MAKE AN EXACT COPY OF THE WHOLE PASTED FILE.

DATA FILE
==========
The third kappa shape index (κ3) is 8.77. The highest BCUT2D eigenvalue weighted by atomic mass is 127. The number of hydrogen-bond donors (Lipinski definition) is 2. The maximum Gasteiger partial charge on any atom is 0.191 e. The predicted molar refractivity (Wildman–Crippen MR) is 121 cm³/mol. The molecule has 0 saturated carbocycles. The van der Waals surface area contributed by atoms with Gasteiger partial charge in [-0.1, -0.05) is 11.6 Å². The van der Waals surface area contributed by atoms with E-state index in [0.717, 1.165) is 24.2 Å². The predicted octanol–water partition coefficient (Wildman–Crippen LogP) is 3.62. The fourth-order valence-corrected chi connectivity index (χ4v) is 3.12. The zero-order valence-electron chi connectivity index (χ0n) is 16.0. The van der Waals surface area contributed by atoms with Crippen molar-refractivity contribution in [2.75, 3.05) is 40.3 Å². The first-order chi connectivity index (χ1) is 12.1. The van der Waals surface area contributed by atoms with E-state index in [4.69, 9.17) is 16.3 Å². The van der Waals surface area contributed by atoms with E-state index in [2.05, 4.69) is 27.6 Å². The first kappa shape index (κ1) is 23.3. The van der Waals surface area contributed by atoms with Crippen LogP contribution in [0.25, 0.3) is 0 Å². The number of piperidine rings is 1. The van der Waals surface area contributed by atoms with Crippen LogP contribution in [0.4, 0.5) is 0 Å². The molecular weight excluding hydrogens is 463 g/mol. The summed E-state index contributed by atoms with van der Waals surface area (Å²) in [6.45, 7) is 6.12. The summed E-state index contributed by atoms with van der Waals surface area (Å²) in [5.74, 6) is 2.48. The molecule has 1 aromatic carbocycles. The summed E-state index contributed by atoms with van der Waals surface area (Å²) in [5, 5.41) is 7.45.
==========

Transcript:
The third kappa shape index (κ3) is 8.77. The highest BCUT2D eigenvalue weighted by atomic mass is 127. The number of hydrogen-bond donors (Lipinski definition) is 2. The maximum Gasteiger partial charge on any atom is 0.191 e. The predicted molar refractivity (Wildman–Crippen MR) is 121 cm³/mol. The molecule has 0 saturated carbocycles. The van der Waals surface area contributed by atoms with Gasteiger partial charge in [-0.1, -0.05) is 11.6 Å². The van der Waals surface area contributed by atoms with E-state index in [0.717, 1.165) is 24.2 Å². The predicted octanol–water partition coefficient (Wildman–Crippen LogP) is 3.62. The fourth-order valence-corrected chi connectivity index (χ4v) is 3.12. The zero-order valence-electron chi connectivity index (χ0n) is 16.0. The van der Waals surface area contributed by atoms with Crippen molar-refractivity contribution in [2.75, 3.05) is 40.3 Å². The first-order chi connectivity index (χ1) is 12.1. The van der Waals surface area contributed by atoms with E-state index in [4.69, 9.17) is 16.3 Å². The van der Waals surface area contributed by atoms with E-state index in [2.05, 4.69) is 27.6 Å². The first kappa shape index (κ1) is 23.3. The van der Waals surface area contributed by atoms with Crippen LogP contribution in [0.25, 0.3) is 0 Å². The number of piperidine rings is 1. The van der Waals surface area contributed by atoms with Crippen LogP contribution in [0.4, 0.5) is 0 Å². The molecular weight excluding hydrogens is 463 g/mol. The summed E-state index contributed by atoms with van der Waals surface area (Å²) in [6.45, 7) is 6.12. The summed E-state index contributed by atoms with van der Waals surface area (Å²) in [5.74, 6) is 2.48. The molecule has 1 aromatic carbocycles. The summed E-state index contributed by atoms with van der Waals surface area (Å²) in [5, 5.41) is 7.45.